• http://animals.nationalgeographic.com/animals/fish/sea-dragon/
  • http://www.montereybayaquarium.org/efc/efc_splash/splash_animals_seadragon.aspx

New ‘marine life encyclopedia’ launched

I think there might be another great bookmark to add to your ocean facts files! Please spend some time reviewing this great new resource, a marine life encyclopedia, compiled by Oceana. Over 500 creatures, places, and concepts can be explored. The pictures are bright and colorful and the information is up-to-date and easy to digest. It seems fantastic if you want a quick answer to a question.

Even if you think you know all the answers, test yourself with this Ocean IQ quiz!

The content on the marine life encyclopedia site has been licensed to Dorling Kindersley, one of the world’s leading educational publishers.

How do fish give birth?

There are three general ways fish in the sea give birth to a new generation.

I will start off explaining what is most familiar to us, fish that give birth to live young. This is called being viviparous. There is a structure similar to the placenta that connects the embryo to the mother’s blood supply. Some shark species are viviparous. In fact, in some shark species such as the shortfin mako, the embryo has been known to eat other eggs developed by the mother.

Next is something similar called giving birth oviviparously. This is when the embryo develops inside of an egg that is inside the mother. The difference between this and viviparity is that the embryo gets no nourishment from the mother. Nutrients are taken from within the egg. Coelacanths are a type of oviviparious fish.

Lastly, I will go over how 97% of fish species reproduce. These are the fish that lay many, many eggs and hide them in a dark corner so predators can’t get to them. This is called being oviparous. With most oviparous fish species fertilization takes place outside the body. But with many types of skates and rays (pictured right) the male will use his claspers to internally fertilize the female eggs before she lays them.

Image (c) www.gma.org

A Few Lines from Rehoboth Beach by Fleda Brown

Dear friend, you were right: the smell of fish and foam
and algae makes one green smell together. It clears
my head. It empties me enough to fit down in my own

skin for a while, singleminded as a surfer. The first
day here, there was nobody, from one distance
to the other. Rain rose from the waves like steam,

dark lifted off the dark. All I could think of
were hymns, all I knew the words to: the oldest
motions tuning up in me. There was a horseshoe crab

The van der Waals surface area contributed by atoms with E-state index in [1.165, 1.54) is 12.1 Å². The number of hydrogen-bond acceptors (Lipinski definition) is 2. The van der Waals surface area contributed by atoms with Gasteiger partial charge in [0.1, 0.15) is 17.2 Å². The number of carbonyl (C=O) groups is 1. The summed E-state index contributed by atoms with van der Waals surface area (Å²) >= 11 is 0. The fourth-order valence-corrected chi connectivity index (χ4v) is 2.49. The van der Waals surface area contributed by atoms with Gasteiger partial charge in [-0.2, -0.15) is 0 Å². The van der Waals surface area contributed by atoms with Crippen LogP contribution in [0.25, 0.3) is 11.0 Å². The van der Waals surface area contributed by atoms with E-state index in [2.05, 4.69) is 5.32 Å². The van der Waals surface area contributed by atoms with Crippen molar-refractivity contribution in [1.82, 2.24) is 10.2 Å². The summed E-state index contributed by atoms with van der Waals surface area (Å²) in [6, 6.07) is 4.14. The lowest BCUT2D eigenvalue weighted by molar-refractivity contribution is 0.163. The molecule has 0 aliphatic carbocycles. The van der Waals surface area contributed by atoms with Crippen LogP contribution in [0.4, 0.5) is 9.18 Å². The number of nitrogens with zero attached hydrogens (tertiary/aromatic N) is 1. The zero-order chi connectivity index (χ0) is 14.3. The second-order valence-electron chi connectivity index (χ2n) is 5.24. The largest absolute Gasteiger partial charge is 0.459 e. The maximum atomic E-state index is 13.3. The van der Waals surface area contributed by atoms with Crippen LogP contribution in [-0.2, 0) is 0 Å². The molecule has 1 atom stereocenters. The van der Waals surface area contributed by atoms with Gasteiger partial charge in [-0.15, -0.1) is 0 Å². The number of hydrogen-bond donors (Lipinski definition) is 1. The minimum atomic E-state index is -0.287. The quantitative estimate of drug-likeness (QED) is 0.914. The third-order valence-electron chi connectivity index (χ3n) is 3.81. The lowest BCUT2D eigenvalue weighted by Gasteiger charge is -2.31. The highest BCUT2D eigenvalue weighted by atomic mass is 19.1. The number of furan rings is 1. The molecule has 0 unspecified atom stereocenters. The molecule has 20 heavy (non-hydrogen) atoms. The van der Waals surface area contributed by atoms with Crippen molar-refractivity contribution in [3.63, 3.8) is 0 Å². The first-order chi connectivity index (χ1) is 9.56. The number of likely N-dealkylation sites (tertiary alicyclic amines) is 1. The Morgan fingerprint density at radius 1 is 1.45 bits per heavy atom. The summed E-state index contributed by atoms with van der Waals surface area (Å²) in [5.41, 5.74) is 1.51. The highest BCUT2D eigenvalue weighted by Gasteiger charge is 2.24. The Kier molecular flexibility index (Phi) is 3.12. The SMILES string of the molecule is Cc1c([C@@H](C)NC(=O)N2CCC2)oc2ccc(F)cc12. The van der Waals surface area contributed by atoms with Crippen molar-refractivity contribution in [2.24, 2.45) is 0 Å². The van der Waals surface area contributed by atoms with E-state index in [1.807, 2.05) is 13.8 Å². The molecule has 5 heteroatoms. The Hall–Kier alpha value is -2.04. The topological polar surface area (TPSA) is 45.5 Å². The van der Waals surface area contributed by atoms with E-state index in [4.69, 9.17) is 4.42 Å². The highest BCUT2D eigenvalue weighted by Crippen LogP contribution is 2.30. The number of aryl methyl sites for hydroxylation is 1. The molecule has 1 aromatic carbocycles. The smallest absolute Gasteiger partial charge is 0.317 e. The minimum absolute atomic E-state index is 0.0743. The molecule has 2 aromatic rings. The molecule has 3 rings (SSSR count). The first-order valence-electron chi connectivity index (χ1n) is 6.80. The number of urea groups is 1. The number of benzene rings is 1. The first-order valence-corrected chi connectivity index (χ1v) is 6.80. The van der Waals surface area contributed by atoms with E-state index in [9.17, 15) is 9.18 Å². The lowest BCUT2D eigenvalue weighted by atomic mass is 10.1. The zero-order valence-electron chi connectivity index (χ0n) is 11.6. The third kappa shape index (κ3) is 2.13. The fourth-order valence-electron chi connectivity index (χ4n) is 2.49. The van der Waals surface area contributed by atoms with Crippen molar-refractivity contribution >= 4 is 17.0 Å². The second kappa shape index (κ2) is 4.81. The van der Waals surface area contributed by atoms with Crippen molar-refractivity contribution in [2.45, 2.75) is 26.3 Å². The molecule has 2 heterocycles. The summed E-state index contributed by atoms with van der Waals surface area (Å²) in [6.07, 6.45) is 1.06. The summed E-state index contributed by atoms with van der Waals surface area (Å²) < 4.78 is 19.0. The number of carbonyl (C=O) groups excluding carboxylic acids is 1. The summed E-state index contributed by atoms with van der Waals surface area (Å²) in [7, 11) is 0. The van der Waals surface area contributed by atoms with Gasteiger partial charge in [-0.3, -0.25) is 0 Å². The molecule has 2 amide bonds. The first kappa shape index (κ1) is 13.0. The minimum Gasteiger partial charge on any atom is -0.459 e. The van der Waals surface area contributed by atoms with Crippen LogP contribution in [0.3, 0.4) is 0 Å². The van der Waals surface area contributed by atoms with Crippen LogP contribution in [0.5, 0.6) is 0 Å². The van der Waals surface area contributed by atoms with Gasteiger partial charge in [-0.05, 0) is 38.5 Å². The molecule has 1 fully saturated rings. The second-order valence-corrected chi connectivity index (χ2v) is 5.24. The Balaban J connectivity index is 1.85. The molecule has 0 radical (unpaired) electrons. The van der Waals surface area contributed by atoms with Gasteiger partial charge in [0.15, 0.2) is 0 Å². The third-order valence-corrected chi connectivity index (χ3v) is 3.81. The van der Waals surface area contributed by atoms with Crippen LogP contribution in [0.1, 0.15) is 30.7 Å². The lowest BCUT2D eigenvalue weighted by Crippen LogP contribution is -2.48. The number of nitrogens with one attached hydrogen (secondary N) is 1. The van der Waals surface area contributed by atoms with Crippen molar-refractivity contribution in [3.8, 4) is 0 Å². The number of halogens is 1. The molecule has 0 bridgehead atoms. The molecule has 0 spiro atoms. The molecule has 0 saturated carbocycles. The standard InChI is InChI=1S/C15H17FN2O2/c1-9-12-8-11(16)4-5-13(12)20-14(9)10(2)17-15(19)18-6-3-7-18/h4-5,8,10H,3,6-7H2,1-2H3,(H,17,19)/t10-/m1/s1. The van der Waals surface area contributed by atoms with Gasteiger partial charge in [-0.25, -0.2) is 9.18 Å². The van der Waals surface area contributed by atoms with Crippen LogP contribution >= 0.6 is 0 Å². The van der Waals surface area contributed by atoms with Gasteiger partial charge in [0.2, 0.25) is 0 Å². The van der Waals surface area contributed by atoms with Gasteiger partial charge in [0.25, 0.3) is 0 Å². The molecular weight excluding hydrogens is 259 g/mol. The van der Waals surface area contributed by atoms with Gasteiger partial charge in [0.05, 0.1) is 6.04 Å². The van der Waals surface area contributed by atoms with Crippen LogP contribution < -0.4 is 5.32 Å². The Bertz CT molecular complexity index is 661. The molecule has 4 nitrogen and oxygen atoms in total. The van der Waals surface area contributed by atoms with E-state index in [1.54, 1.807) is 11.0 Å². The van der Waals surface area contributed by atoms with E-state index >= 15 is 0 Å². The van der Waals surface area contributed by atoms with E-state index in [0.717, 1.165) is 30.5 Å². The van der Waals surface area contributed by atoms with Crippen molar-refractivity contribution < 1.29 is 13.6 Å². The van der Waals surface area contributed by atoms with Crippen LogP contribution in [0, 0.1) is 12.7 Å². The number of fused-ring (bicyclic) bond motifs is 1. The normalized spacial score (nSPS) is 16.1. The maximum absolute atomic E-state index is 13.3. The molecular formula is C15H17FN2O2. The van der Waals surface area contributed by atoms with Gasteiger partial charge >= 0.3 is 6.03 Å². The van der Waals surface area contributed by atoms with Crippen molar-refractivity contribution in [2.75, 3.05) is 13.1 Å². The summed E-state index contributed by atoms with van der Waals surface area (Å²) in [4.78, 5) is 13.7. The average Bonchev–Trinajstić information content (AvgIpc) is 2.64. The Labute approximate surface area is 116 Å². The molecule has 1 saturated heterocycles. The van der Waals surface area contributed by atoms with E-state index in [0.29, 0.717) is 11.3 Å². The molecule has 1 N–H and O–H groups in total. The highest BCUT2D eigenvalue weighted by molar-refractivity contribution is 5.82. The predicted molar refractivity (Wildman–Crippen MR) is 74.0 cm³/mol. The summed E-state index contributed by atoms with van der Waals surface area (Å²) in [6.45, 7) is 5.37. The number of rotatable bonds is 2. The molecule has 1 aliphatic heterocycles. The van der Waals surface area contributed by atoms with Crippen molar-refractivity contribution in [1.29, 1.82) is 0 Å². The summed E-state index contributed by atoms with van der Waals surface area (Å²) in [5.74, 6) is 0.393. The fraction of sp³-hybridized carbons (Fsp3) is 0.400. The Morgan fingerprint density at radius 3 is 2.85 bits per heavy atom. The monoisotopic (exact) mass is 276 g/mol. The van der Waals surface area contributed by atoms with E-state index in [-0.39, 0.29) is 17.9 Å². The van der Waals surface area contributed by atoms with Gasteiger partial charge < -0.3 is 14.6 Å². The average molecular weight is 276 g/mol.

shell, a translucent egg sack, a log of a tired jetty,
and another, and another. I walked miles, holding
my suffering deeply and courteously, as if I were holding

a package for somebody else who would come back
like sunlight. In the morning, the boardwalk opened
wide and white with sun, gulls on one leg in the slicks.

Cold waves, cold air, and people out in heavy coats,
arm in arm along the sheen of waves. A single boy
in shorts rode his skimboard out thigh-high, making

intricate moves across the March ice-water. I thought
he must be painfully cold, but, I hear you say, he had
all the world emptied, to practice his smooth stand.

Read more about this author here.

What are those yellow looking things that look like a floppy spinal cord?

The strand of half dollar sized pods is an egg case. Actually each pod has about twenty tiny animals in each pod.knobbed_whelk_with_egg_-case_100_2886

The tiny animal that will grow from this egg case is the knobbed whelk. This is basically a northeast version of a conch (pronounced conk). If you hold the tiny discs up to the sunlight you can see the tiny versions of the whelk developing.

The whelk is a mollusk (like clams and oysters) but only has one shell. This shell grows with the whelk as it gets older – as opposed to the hermit crab which moves out as it gets bigger.

Also, if you hold the whelk shell up to your ear you can hear the ocean. Lastly, do not hold up a whelk shell to your ear if it has a tough protective “door” covering its opening. That’s the mantle and means that an animal inhabits the shell. Please place it right back where you found it.

Image (c) Jo O’Keefe.

 

Do you have another great question? Check out www.beachchairscientist.com and enter your request!

What are those tiny black pods with tendrils near the ends?

They are egg cases from a juvenile thorny skate. skateThe skate is related to sharks and rays. Sharks, skates, and rays all have a skeleton made up of cartilage, the flexible material that is found in our noses and ears. One tiny skate will hatch from each egg after nine months – hatching under the surface of the water. Usually, what we see wrapped up in the seaweed “wrack line” is the discarded egg cases. Another nickname for these egg cases is the “mermaid’s purse.” Check out this BCS post to learn the difference between skates and rays.

Image (c) NOAA – Alaska Fisheries Science Center.

Do you have another great question? Email info@beachchairscientist.com!